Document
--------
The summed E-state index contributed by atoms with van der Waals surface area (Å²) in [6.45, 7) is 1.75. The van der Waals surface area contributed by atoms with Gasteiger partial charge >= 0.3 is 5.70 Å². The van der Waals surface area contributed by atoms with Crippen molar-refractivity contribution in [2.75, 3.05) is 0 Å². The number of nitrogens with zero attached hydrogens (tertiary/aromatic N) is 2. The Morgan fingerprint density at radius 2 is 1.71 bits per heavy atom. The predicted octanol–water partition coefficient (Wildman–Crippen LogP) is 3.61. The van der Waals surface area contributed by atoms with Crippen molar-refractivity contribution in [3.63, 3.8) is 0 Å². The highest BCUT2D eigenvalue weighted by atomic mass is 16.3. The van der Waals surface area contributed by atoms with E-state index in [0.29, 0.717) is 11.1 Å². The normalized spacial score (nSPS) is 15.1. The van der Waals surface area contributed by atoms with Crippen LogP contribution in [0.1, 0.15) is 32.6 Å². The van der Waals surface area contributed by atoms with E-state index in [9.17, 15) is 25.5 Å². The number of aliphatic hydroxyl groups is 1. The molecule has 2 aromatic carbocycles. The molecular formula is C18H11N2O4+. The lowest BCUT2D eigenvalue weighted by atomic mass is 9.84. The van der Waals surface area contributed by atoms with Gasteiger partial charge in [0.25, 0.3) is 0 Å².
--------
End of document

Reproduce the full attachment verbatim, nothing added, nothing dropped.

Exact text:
The summed E-state index contributed by atoms with van der Waals surface area (Å²) in [6.45, 7) is 1.75. The van der Waals surface area contributed by atoms with Gasteiger partial charge >= 0.3 is 5.70 Å². The van der Waals surface area contributed by atoms with Crippen molar-refractivity contribution in [2.75, 3.05) is 0 Å². The number of nitrogens with zero attached hydrogens (tertiary/aromatic N) is 2. The Morgan fingerprint density at radius 2 is 1.71 bits per heavy atom. The predicted octanol–water partition coefficient (Wildman–Crippen LogP) is 3.61. The van der Waals surface area contributed by atoms with Crippen molar-refractivity contribution in [3.63, 3.8) is 0 Å². The highest BCUT2D eigenvalue weighted by atomic mass is 16.3. The van der Waals surface area contributed by atoms with E-state index in [0.29, 0.717) is 11.1 Å². The normalized spacial score (nSPS) is 15.1. The van der Waals surface area contributed by atoms with Crippen LogP contribution in [0.1, 0.15) is 32.6 Å². The van der Waals surface area contributed by atoms with E-state index in [9.17, 15) is 25.5 Å². The number of aliphatic hydroxyl groups is 1. The molecule has 2 aromatic carbocycles. The molecular formula is C18H11N2O4+. The lowest BCUT2D eigenvalue weighted by atomic mass is 9.84. The van der Waals surface area contributed by atoms with Gasteiger partial charge in [0.25, 0.3) is 0 Å².